On Shawn Burr’s Passing


I’ve had a blank editor window open since news broke last night that former Red Wing Shawn Burr had died after suffering massive head injuries from a fall in his home, waiting for words to come to me that would sum up what it meant in some nice little way.

That’s not going to happen, of course. Can’t blame me for trying, though.

Burr was one of the first Red Wings I remember. Growing up with the team in the mid- to late-1980s and into the early 1990s, it was all about Steve Yzerman, Gerard Gallant, Bob Probert, Joe Kocur and Shawn Burr. Without Gallant or Probert or Burr (but with Kocur back after stints with the Rangers and Canucks) the Red Wings finally found their way to the top of the league but those were the guys we watched pull the team out of the “Dead Wings” era.

The people who actually knew him talk about his laugh, his presence in the dressing room. To me he was just toughness personified in a way different from Probert and Kocur. A guy who looked smaller than his height but played bigger than it.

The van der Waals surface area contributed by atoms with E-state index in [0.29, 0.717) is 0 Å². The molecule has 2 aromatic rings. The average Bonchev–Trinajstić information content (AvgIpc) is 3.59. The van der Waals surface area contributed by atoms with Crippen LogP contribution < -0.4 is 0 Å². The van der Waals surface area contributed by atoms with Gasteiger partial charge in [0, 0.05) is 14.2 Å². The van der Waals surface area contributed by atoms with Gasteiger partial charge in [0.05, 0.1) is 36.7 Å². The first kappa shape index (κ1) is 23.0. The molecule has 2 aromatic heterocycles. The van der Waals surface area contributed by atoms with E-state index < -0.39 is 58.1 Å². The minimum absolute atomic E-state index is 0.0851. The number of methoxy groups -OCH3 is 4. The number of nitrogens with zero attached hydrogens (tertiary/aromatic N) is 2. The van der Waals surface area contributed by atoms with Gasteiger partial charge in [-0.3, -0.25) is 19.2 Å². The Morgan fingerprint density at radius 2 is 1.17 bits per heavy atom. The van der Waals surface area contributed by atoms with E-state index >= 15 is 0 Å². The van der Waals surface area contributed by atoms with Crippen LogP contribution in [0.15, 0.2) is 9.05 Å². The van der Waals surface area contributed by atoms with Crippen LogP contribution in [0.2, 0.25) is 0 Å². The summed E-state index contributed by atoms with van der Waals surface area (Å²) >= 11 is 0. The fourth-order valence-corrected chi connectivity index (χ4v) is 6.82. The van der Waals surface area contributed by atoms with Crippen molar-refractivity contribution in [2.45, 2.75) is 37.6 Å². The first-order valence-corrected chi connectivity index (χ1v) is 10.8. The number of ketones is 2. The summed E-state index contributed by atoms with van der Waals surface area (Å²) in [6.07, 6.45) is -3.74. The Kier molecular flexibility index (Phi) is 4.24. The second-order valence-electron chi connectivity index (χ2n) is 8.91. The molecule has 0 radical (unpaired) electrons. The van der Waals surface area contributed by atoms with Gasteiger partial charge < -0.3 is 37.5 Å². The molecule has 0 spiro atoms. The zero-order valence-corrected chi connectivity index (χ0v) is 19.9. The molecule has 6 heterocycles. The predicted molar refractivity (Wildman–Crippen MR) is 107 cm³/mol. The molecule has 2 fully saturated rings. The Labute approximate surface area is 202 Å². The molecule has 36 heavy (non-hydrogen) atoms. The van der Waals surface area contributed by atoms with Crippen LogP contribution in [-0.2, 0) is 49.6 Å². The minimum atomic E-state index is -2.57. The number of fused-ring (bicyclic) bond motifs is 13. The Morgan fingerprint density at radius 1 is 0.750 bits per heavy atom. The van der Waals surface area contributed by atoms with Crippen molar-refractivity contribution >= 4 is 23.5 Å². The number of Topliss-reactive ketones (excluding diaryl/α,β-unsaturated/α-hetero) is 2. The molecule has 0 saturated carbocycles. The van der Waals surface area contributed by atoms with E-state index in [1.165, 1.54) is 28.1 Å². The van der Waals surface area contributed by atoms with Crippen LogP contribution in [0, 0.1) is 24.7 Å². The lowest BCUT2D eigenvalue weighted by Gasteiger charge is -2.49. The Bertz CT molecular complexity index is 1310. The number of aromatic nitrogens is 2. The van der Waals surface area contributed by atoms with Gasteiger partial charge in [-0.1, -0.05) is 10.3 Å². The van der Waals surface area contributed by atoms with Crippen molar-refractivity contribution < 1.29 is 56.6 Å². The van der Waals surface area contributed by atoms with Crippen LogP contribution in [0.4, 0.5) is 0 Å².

That it was a head injury that finally did him in after a three-year fight with cancer seems a cruel twist. Last night I said the following via Twitter:

Burr was never less than certain he was going to beat his cancer, at least publicly. Though some will speculate it was what weakened him enough to make his fall happen, in a way he did beat it in the end. Call it hyperbole if you want but it reminds me of the quote about President Theodore Roosevelt:

Death had to take him sleeping, for if Roosevelt had been awake there would have been a fight.

Cancer alone wasn’t enough to stop Burr, that final fall was needed as well.

Burr joins the aforementioned Probert – as well as Steve Chiasson, Brad McCrimmon and Marc Potvin – as early-1990s Red Wings gone too soon.


Clark founded the site that would become DetroitHockey.Net in September of 1996 with no idea what it would lead to. He continues to write for the site and executes the site's design and development.

Comments are closed.